Ok, you are free to ask for whatever you want, and if you still get business - Good for you! Smiley

They are also quite opaque offers, little background info etc. force for 3 month contracts etc.
Why not offer properly?

We got space - We got contacts - We got (some) budget - and most of all, we are established
We are an already established business so there is plenty of BG info about us, we are stable and always looking to expand. So there is certain safety about what we got to offer, and we got established routines for managing a mass of customers in terms of support, and administrative tasks.

We got plenty of space and power!
We got roughly 150m2 space which is 4.4m free height, and mostly 5m high, also we got plenty of power. Currently we got installed capacity of 14kW, but being in a industrial building means we can install more with a week of notice, and the upper limit is quite high (being a big industrial building), probably 100kW+. Despite being off-net location we can get there atleast 100Mbps connectivity as well, if not faster, if required.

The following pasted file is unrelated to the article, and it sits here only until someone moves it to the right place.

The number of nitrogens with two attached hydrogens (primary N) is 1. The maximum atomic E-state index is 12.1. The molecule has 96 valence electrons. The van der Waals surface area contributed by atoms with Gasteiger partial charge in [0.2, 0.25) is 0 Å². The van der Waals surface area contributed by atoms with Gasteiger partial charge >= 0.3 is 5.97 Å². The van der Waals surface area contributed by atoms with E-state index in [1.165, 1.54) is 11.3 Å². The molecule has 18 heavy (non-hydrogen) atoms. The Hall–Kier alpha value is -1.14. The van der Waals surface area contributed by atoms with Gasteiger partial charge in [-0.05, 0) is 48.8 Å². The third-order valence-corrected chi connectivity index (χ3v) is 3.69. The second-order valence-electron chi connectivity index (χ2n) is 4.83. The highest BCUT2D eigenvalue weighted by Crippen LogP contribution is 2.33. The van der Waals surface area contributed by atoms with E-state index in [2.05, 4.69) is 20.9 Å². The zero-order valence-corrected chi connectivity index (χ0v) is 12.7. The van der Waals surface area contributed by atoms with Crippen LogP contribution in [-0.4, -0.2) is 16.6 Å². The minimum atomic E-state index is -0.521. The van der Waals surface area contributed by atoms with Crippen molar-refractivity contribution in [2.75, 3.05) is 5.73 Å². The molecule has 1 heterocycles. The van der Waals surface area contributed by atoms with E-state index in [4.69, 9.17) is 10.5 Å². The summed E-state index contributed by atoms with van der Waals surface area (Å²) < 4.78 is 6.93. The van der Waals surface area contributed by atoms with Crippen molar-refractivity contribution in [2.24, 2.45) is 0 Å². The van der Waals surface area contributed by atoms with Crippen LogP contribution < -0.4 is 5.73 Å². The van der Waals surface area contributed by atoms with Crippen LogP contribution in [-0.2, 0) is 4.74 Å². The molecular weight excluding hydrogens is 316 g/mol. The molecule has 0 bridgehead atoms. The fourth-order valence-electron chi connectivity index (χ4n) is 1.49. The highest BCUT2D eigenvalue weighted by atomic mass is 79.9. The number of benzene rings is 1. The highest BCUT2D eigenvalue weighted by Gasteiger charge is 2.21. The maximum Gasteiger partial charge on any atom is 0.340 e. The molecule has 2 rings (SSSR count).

This space is currently used just for building custom computer chassis', warehousing and other kind of DIY projects. It's rented as cold, so during winters we anyways need some heating there! It gets really cold here during winters, peaking out at around -30C, and regularly over -20C. Summers tho might hit 40C (on direct sunlight), but this space is slightly cooler than outside during summers Smiley Heat will be somewhat of an issue during summers, ambient hitting 35C or so, but downclocking HW should handle that without installing any kind of AC Smiley